Jacob Barnett nearly ended up in a special education class when he went to kindergarten. Diagnosed with autism at age 2, Jacob resisted efforts from well-meaning professionals who wanted him to perform such tasks as sorting objects, opening boxes, and having simple conversations. What Jacob was really interested in was light, shadow, and the alphabet. In The Spark: A Mother's Story of Nurturing Genius, Kristine Barnett recounts the story of her son Jake and his development from a child diagnosed with autism to a paid researcher in quantum physics.
From the beginning, Jacob’s mother, Kristine, was doing the best she could to advocate for her child. Knowing that she needed to help Jacob make progress before he turned 5, she scheduled as many different types of therapy and structured play as she could. Unfortunately, Jake responded in the opposite way than his family had hoped and withdrew more and more into his own world. One day, in an act of complete defiance of the advice of experts and the opinion of her husband, Kristin pulled Jacob out of his classes. She determined to make him ready for kindergarten—mainstreamed kindergarten—on her own.
Kristine, who had run a successful daycare out of her home, became a force for her son. No more would Jake be required to perform meaningless tasks simply because they were “life skills” he needed to know. Instead, Jake would be allowed to follow his interests and learn at his whim. It turns out his interests are calculus (He taught himself in two weeks. I took it for a semester and nearly died!), astronomy, and motion. Kristine was there not only to take him to the places that he wanted to go for his intellectual pursuits (the planetarium, various colleges), but she also ensured that Jake got the joys of a regular childhood as well. He played sports, hung out with friends, and went to the park.
Jake is a remarkable child. With an IQ of 170, he has a brilliant mind. It is quite possible that he will develop some scientific theory that will change the world. But instead of the science he was interested in, I found myself focused instead on the force that changed his world—his mother’s belief in her child.
Through the struggles with health, another sick child, and finances, Kristine never ceased trying to make life better, not only for her child, but for other children as well. She created programs for other autistic children, and her dedication to finding methods to reach each child, no matter their level of development, was inspiring. I wanted to visit her daycare by the time I had finished reading the novel.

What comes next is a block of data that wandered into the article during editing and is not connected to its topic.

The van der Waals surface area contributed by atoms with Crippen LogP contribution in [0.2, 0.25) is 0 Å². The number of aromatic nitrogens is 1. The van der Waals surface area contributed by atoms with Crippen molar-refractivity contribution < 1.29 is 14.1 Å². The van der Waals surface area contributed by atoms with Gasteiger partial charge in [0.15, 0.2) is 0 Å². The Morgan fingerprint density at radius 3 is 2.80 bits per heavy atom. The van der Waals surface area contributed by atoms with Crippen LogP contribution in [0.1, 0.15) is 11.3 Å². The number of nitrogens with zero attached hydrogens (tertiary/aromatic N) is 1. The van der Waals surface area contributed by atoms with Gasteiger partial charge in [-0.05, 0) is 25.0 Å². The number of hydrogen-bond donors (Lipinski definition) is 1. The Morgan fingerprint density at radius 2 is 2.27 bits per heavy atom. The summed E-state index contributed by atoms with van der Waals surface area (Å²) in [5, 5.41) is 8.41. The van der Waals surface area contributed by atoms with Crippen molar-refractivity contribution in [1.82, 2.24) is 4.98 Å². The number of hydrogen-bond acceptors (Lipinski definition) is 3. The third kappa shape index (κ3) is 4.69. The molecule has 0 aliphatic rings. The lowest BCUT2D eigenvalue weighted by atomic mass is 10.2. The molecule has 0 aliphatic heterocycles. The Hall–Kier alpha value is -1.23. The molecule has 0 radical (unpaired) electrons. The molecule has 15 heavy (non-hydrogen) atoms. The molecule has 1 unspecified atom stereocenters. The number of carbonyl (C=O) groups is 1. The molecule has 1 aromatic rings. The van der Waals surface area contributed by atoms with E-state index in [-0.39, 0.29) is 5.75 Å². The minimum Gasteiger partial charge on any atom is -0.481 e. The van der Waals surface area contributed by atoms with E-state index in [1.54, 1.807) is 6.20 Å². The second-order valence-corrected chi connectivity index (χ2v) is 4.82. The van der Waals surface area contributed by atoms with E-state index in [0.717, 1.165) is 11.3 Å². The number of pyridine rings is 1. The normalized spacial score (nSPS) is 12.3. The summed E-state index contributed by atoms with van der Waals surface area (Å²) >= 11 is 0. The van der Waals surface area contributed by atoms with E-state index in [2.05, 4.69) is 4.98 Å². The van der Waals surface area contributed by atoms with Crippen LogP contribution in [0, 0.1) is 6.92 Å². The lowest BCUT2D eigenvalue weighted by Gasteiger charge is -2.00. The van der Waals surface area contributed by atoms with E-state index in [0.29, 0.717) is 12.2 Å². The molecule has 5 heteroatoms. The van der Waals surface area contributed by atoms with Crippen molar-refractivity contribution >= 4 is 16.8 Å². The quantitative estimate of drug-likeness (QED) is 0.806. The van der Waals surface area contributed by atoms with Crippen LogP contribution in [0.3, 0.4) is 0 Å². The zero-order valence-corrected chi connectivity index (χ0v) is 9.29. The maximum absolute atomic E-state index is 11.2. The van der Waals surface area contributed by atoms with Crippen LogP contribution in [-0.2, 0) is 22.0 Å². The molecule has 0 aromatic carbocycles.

One thing that I think Kristine did exceptionally well in this book is to paint a true picture of autism. Though Jake is clearly a genius, she does not gloss over the difficulties he has. While he can name the digits of pi, he has difficulties in basic social interactions. In addition, I enjoyed reading of her interactions with other autistic children through her daycare work. She tells of her work with other children with autism who are lower functioning and the methods she uses to help them. She and her husband developed a sports team for children and created sensory experiences for them as well.
I found myself completely enthralled and moved by this tale of devotion and love. As an educator myself, I found the message of the book thrilling. What if “learning” is not the point? What if it is far more important to find the “spark” that each child has inside himself?
The Spark is a moving, inspiring story that I highly recommend to anyone interested in how children learn, the power of love, and the remarkable abilities of one mother to change her child’s world. As a side note, I looked up a video of Jake online, just so I could watch this remarkable young man in action. After watching it, I was moved to tears. The child who could not tie his shoes, who withdrew into his own world, was giving a speech about pursuing your passion. This was a timely reminder indeed.
*I received this book in exchange for an honest review. Regina
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